Lately, I’ve been doing a lot of overtime at work because I have a project to complete. In this project I’m responsible for the encryption of three hundred or so laptops. It’s a repetitive process and I can probably do most of it in my sleep. In order for me to encrypt the drives, I’ve sent out countless emails to laptop users requesting that they bring their laptop to me. Not all of them has responded yet but to the ones that has, I’ve seem to have impress some of them. I’ve noticed how little it takes to impress people.

Every week, I send out a batch of emails to those who didn’t respond to my first email. On a given day, I’d say I get about five to ten responses which is good because I have to encrypt all three laptops by the end of September. It would be a lot easy if people just read the email and respond but they don’t do that. I’ve set the email to a high importance and requested a read receipt. I’ve received notification that people have read the email so I expected them to reply but they don’t. All that I asked for was for a date when they can drop off their laptop.

Some of the employees are reluctant to have their hard drive encrypted because they said that it slows down the computer. They heard from another employee who has already had their hard drive encrypted and they’re saying that it’s slow as molasses. The encryption process can slow down the laptop but after it’s complete, the laptop should be running the same as before. I think most of it is in their head.

But anyway, for those who have stopped by my desk to drop off the laptop, some of them were impressed by the mear fact that I know their names. I’m going to assume that they didn’t remember my name because they thought I’ve forgotten theirs. They only know where my desk is because my name tag is hanging on the wall. Some of them question how I’ll be able to identify their laptop from another employee’s laptop. I tell them that I’ll use tape and write their name on it. And as soon as I finish writing their name, they’re become surprised.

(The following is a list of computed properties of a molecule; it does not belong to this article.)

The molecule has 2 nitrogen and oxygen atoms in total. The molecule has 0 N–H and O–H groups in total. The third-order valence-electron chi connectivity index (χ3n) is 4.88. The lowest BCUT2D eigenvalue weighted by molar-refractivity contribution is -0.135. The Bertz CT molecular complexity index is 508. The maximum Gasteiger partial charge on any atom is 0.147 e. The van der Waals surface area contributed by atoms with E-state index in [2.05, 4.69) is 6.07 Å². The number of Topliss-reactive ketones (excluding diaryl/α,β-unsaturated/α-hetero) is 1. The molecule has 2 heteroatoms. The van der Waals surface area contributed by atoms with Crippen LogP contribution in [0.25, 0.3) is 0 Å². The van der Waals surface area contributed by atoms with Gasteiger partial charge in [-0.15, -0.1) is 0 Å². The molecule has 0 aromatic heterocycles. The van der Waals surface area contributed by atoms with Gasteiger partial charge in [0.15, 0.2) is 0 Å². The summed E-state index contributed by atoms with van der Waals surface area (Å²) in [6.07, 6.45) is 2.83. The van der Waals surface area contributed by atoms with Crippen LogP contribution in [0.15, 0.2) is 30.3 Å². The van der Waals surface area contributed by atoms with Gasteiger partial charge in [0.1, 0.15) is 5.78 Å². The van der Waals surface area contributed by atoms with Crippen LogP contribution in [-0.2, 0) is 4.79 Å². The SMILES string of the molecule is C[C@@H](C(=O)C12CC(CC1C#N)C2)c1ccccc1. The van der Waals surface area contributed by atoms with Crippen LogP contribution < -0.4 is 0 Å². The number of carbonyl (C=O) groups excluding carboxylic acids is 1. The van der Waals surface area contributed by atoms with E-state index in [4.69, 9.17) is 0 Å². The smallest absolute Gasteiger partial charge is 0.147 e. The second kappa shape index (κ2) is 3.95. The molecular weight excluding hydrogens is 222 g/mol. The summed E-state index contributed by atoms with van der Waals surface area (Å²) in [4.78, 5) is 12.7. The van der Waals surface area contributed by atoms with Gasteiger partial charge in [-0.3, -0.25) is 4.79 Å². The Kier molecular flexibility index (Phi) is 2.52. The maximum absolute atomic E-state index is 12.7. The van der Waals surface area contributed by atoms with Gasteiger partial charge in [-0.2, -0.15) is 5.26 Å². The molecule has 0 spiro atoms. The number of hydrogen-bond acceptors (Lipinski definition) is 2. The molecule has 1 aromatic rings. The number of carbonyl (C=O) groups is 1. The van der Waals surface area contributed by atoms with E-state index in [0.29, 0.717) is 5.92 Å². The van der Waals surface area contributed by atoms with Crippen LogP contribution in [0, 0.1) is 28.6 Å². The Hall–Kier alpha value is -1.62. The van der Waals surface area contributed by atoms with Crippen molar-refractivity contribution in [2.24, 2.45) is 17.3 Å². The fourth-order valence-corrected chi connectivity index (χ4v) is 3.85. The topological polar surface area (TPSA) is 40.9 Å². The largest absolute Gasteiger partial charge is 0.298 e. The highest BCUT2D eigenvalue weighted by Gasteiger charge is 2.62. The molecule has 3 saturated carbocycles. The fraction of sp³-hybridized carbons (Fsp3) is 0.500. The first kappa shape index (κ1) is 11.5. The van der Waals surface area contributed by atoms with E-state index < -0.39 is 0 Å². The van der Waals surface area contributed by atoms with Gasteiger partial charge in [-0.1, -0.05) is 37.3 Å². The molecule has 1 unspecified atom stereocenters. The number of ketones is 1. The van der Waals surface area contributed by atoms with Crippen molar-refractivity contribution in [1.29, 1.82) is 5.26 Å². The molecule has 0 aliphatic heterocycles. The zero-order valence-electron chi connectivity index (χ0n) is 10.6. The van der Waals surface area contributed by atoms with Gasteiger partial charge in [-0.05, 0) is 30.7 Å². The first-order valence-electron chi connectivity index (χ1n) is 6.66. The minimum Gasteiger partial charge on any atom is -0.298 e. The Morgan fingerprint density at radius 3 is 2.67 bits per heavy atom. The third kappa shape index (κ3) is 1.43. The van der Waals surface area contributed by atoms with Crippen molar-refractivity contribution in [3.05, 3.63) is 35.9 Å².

Some of the employees here have very long name or at least names that not too many people remember. There’s an engineering whose last name is Van Nieuwenhuizen. I set up a desktop for him as he watched over my shoulders. When it came time to enter his name into the registration form, I filled it out and he was impressed that I got the correct spelling of Nieuwenhuizen. I know that it might sound like a hard name to remember but it sort of spelled the way that it sounds. I guess it’s easier to spell if you have a basic understanding of the origin of the name.

Remembering something as small as a peron’s name can be quite pleasing to the person. I would rather be the guy that goes around and talking to people than the guy that sits at the desk and having no idea who my fellow coworkers are. It doesn’t take a lot to impress people. You start with the little things and eventually they’ll build themselves up.